Demonetisation a massive, draconian, monetary shock: Arvind Subramanian

Former Chief Economic Adviser to the Government of India Arvind Subramanian writes about demonetisation in his upcoming book “Of Counsel: The Challenges of the Modi-Jaitley Economy”   | Photo Credit: Prashant Nakwe

It’s not convincing to argue that the poor were willing to ignore their own hardship during demonetisation, since the rich and the corrupt were undergoing greater hardship, former Chief Economic Adviser Arvind Subramanian writes in his upcoming book.

Calling the note ban exercise a “massive, draconian, monetary shock,” Mr. Subramanian, in his book titled ‘Of Counsel: The Challenges of the Modi-Jaitley Economy’, says that increasing the hardship on the poor counter-intuitively has been the precise reason why the move yielded political benefits in the U.P. elections soon after.

The former CEA raises two ‘puzzles’ about demonetisation: why was it so popular politically if it imposed such economic costs, and why the removal of 86% of cash did not have a greater impact on economic growth.

“I offer the controversial hypothesis that imposing large costs on a wide cross-section of people [and the fact that the ₹500 and not just the ₹1,000 note was demonetised increased the scope and scale of demonetisation’s impact], unexpected and unintentional though it may have been, could actually have been indispensable to achieve political success,” he says in the book.

“One answer to the demonetisation puzzle has been that the poor were willing to overlook their own hardship, knowing that the rich and their ill-begotten wealth were experiencing even greater hardship. ‘I lost a goat but they lost their cows’,” he adds.

“In this view, the costs to the poor were unavoidable collateral damage that had to be incurred for attaining a larger goal.”

Collateral damage

This is not entirely convincing, Mr. Subramanian writes, since the collateral damage was, in fact, avoidable. Anti-elite populism could have taken the form of other punitive actions such as taxation, appropriation, and raids that were targeted at just the corrupt rich.

“Why entangle the innocent masses and impoverish them in the bargain? As I wrote in the Economic Survey of 2016–17, if subsidies are a highly inefficient way of transferring resources to the poor, demonetisation seemed a highly inefficient way of taking resources away from the rich.”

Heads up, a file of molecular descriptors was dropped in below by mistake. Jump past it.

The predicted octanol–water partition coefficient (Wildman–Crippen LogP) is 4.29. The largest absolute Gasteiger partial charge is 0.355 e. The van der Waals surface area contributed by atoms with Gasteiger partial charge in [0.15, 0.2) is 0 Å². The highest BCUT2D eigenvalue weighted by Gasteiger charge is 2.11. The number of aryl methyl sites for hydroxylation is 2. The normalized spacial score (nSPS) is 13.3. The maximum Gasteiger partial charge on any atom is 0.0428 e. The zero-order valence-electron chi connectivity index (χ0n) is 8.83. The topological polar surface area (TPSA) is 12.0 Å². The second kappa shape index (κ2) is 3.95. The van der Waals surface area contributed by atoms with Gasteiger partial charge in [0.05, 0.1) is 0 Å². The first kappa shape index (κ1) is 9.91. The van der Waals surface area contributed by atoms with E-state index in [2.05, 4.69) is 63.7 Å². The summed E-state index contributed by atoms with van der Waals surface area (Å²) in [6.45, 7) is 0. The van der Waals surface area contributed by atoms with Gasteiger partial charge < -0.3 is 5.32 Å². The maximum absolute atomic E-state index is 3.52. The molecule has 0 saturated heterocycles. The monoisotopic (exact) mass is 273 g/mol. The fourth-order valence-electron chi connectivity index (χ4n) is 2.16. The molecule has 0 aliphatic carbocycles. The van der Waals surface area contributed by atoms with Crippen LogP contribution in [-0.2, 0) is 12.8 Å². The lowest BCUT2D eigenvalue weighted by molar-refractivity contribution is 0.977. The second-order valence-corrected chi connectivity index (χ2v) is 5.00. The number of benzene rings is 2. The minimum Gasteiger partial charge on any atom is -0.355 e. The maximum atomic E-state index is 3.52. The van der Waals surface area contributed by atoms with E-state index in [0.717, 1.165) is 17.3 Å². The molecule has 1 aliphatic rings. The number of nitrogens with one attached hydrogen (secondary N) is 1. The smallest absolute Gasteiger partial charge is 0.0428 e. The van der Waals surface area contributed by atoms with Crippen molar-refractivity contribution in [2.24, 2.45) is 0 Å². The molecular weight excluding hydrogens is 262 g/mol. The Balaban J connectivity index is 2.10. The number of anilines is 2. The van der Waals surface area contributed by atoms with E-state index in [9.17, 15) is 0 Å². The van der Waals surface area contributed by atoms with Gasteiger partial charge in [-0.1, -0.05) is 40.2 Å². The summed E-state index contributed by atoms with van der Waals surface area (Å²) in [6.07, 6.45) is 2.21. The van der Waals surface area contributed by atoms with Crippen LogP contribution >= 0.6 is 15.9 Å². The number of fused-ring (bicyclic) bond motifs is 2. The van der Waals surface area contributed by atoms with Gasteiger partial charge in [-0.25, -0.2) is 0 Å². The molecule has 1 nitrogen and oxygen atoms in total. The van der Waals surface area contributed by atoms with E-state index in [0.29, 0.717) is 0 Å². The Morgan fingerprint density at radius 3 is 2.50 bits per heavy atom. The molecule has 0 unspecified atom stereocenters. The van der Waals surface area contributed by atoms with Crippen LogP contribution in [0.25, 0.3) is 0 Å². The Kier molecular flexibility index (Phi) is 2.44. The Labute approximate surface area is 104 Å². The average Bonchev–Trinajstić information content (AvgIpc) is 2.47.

Some answers to this puzzle, he argues, could lie in the sheer scale and scope of the note ban. One answer could be that such a broad-based move was intended to serve as a signalling device to the corrupt rich that there was a ‘regime change against black money’. “Indeed, to demonstrate that the measure was bold and hence more likely to be effective, the felt costs may have had to be high,” he said.

The other factor could be another signalling device, wherein it could be argued that how better to convince the masses that the corrupt rich were being hurt than by hitting hard at the masses themselves.

Third, he argues, the near-universality of the move created a sense of solidarity that would have been undermined if selected groups were kept out of it.

“Honesty requires admitting that the political response to demonetisation was puzzling, and confounded most economists and political scientists,” Mr. Subramanian said. “So we must be open to the hypothesis that politically speaking, in the case of demonetisation, vice may have been virtue.”

As to the second puzzle of why economic growth was not impacted more by demonetisation, he said one explanation could be that the measures of GDP failed to take into account the informal sector, which felt the brunt of the note ban.

“One possibility is that people found ways around the note ban, for example by continuing to use the ₹500 note even after its use had been formally banned, so the currency shock wasn’t actually as big as conventionally measured,” he said. “Another possibility is that production was sustained by extending informal credit: people simply agreed to pay their bills as soon as currency became available.”

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Printable version | Nov 22, 2021 2:22:53 PM |

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